Despite the fact that in most patients the disease has a benign evolution and a limited duration, some patients may present respiratory failure, rapidly developing acute respiratory distress syndrome.24,25 Published data describe systemic disease and complications due to S-OIV infection such as:22,23

a. Worsening of previous existing disease

b. Sinusitis, otitis, asthma

c. Pneumonia, acute lung injury, respiratory failure

d. Pericarditis, myocarditis

e. Myositis, rhabdomyolysis

f. Acute renal failure due to acute tubular necrosis

g. Encephalitis, seizures

h. Systemic inflammatory response syndrome

i. Multiple organ failure

j. Death

The reported cases reveal that about 70% of patients who die or present severe forms of the disease have underlying conditions.22,23,24,25,26,27 Risk groups for hospitalization and severe disease due to S-OIV infection are:

a. Individuals with underlying chronic diseases: data show that most patients hospitalized due to the need for care present co-morbidities, such as: asthma, chronic obstructive airways disease, diabetes, immunocompromise, chronic cardiovascular disease, chronic renal failure, epilepsy, obesity, and cancer.22,23,24

b. Pregnant women: studies report that pregnant women infected with S-OIV have a four to five times greater chance of being hospitalized than healthy pregnant women and present more severe forms of the disease.25,26

c. Young children: children under two years of age present high rates of hospitalization and death.27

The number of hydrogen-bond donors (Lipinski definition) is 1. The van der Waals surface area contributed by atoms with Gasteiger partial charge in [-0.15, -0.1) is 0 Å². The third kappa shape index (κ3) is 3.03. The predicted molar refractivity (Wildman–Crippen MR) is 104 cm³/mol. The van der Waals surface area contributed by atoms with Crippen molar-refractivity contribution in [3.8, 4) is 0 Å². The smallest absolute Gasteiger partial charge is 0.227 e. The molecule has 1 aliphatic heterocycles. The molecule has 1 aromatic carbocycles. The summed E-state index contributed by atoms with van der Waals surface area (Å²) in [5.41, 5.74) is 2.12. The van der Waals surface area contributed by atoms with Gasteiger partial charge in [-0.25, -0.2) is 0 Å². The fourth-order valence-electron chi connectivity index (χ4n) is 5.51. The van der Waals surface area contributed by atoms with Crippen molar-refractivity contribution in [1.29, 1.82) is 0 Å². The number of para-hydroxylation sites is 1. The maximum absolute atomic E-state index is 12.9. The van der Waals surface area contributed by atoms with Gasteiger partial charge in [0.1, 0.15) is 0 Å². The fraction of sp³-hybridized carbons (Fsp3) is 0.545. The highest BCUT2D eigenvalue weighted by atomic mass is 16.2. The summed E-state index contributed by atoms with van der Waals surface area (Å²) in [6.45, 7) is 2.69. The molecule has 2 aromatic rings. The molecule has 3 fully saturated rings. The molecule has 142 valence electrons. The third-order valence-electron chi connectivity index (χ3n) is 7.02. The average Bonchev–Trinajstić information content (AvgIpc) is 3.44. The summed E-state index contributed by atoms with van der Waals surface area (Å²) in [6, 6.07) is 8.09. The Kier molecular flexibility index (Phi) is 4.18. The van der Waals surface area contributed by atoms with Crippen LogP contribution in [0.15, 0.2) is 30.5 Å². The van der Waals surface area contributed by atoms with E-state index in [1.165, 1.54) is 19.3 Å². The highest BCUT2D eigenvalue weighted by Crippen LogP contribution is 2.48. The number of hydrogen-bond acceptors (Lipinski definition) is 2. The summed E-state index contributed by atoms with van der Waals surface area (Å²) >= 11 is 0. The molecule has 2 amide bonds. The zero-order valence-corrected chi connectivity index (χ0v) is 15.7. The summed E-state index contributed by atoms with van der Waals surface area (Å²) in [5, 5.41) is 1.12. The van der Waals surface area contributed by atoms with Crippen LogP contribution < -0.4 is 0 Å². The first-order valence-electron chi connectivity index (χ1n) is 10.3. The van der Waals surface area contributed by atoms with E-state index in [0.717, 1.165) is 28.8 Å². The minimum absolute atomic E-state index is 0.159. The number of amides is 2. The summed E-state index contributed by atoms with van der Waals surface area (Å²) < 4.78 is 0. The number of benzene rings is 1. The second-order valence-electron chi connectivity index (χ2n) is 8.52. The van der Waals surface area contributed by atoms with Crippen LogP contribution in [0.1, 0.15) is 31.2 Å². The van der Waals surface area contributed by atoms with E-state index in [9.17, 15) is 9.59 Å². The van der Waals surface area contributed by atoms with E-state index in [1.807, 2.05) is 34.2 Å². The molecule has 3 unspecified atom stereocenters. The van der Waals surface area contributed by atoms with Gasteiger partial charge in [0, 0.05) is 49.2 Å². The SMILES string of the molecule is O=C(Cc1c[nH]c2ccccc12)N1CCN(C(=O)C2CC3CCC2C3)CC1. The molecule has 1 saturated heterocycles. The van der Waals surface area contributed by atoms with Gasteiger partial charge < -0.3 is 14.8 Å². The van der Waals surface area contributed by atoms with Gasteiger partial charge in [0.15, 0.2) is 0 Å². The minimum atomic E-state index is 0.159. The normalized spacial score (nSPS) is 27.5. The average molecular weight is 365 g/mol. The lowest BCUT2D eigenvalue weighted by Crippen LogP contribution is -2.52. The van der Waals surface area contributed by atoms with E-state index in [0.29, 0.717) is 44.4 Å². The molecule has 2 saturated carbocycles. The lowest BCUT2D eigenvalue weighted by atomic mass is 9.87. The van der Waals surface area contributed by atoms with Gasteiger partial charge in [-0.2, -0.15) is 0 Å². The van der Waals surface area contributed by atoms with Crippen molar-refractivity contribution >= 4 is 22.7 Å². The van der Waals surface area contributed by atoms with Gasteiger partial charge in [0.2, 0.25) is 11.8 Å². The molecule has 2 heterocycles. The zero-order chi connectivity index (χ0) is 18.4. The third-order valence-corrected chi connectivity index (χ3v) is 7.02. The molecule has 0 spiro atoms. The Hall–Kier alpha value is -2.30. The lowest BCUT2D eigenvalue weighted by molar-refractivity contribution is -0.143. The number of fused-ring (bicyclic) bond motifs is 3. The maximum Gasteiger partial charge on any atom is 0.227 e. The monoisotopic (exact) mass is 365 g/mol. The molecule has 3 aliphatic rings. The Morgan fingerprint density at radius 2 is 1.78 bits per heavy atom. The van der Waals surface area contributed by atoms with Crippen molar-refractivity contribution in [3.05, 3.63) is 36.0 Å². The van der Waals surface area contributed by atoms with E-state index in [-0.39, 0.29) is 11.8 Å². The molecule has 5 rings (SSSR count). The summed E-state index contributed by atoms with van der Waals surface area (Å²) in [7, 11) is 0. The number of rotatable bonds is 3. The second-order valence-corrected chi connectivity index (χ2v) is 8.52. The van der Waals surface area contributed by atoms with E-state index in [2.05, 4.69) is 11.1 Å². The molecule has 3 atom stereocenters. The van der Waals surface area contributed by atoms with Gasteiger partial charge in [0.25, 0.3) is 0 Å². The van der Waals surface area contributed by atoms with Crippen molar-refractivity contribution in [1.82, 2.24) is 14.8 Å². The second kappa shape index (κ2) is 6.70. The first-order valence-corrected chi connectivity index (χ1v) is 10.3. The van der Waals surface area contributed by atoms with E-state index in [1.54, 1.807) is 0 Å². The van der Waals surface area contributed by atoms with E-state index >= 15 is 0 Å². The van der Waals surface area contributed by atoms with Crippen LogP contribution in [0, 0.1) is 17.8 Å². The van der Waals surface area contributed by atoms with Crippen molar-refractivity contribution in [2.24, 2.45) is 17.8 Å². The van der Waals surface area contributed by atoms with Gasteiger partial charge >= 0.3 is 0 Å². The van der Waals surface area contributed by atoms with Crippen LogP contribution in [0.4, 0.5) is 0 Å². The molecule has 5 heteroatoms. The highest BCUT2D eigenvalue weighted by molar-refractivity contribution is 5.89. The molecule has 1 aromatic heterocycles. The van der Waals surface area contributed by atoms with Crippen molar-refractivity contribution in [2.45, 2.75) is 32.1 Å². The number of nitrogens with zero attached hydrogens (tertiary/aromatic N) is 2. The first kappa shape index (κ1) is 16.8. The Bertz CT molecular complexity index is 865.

d. Older individuals: persons 65 years and older have a high likelihood of needing hospital care and exhibit a high case fatality rate.23,24

From these analyses we can describe a list of risk groups, i.e., groups that experience more severe infections than the general population (Figure 2).

Pregnant women have a potential for complicated disease. For that, in Hospital das Clínicas, there is a specific protocol of care for this group, which include hospital admission in suspected or confirmed cases with clinical complications and a careful vigilance system for mild forms of disease with home treatment.

5.1 Hospital admission

To date, most human cases of new influenza A (H1N1) virus infection have exhibited an uncomplicated illness of limited duration. Hospitalization or antiviral therapy is therefore not likely to be required for most patients. Supportive care includes antipyretics, such as dypirone or acetaminophen for fever or pain, and fluid rehydration that can be provided as needed.22

The specific risk factors that predict an increased risk of progressive disease are incompletely understood. Clinicians and caregivers should watch for signs of possible clinical deterioration (for example, difficulty breathing, chest pain, coughing up colored sputum, dyspnea, altered level of consciousness, and confusion) and refer immediately such patients to the hospital. Clinicians should also take into account any underlying co-morbidities, the already described risk groups (such as immunocompromising conditions, pre-existing chronic lung or cardiovascular disease, diabetes, pregnancy, and young age).

Patients who present one or more of the following signs and symptoms must be hospitalized in an intensive care unit:

a) Hemodynamic instability

b) Acute respiratory failure

c) Extensive lung compromise on chest X-ray